It’s been a tumultuous few months in Honduras. From the aftermath of the presidential elections of last year and living for a time under martial law to the more recent transport strikes, it’s been a challenging environment and one that I’ve learnt to not just survive in but thrive. According to government figures, things are getting better with the murder rate down 30 per cent to just 14 per day. The dubious title of “the murder capital of the world” is now with El Salvador, but we’re not far behind and life is still full of tension and unknowns.
I’ve grown used to continually checking my rear-view mirror for cars or motorbikes following and always staying in gear while at traffic lights. I no longer really notice the three security guards outside banks with shotguns and take it for granted that you get searched whenever entering one. I know the procedure of what to do when passing through police and military check points.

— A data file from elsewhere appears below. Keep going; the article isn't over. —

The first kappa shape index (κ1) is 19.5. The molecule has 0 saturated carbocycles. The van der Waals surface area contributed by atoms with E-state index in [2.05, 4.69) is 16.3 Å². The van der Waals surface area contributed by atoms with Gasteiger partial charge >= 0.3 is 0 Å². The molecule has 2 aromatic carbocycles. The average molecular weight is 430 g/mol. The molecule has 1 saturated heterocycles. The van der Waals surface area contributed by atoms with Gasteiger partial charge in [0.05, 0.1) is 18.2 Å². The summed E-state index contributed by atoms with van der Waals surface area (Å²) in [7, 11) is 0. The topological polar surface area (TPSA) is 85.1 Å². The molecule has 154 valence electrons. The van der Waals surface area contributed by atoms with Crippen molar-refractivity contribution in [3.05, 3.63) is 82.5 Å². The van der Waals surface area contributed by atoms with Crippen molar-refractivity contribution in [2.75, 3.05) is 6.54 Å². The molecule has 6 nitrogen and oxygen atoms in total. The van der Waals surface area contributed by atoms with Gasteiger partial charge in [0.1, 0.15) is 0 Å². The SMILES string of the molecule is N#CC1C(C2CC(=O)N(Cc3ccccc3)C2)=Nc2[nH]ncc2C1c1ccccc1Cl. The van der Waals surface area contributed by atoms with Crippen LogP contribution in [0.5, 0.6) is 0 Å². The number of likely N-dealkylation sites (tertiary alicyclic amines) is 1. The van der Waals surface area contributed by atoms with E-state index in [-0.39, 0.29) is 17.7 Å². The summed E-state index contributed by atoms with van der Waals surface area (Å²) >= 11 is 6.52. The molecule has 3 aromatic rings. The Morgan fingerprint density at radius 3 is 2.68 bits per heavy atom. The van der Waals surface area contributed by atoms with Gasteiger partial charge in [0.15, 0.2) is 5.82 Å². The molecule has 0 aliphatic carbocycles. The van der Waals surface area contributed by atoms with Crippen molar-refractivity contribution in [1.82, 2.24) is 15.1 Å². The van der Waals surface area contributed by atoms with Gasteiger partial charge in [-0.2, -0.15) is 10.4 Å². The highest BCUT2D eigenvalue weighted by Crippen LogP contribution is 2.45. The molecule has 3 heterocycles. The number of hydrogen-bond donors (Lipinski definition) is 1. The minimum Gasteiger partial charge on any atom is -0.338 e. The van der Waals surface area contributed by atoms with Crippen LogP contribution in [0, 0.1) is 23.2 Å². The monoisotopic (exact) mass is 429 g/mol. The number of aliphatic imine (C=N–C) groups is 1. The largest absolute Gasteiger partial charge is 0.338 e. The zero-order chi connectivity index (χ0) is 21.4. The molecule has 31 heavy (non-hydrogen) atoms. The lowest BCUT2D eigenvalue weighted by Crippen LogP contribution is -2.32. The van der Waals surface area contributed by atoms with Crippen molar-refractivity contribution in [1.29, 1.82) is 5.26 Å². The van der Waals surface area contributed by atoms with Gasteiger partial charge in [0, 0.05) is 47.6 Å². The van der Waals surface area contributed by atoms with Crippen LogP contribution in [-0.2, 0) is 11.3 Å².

While not being complacent about this part of the culture, I have accepted it and am able to concentrate on what I am really here to do. Last August, after driving to a town an hour outside of the capital called Talanga, through police check points and winding roads with overloaded lorries and hardly-maintained cars, I end up having a cup of aromatic Honduran coffee with a friend of mine Lorena. Talanga is a bit like a wild-west town, with dusty roads, wall-to-wall sun, cowboys herding cattle and most living hand-to-mouth.
Lorena told me about an eight-year-old boy who lives in her neighbourhood. Everyone knew him as “Maldad” which translated means “Evil”; even the local police only knew him by this name. As we reflected on this, we couldn’t help but feel despair for this poor boy.
What chance does he have being known as this? How does he see himself if that’s what everyone calls him?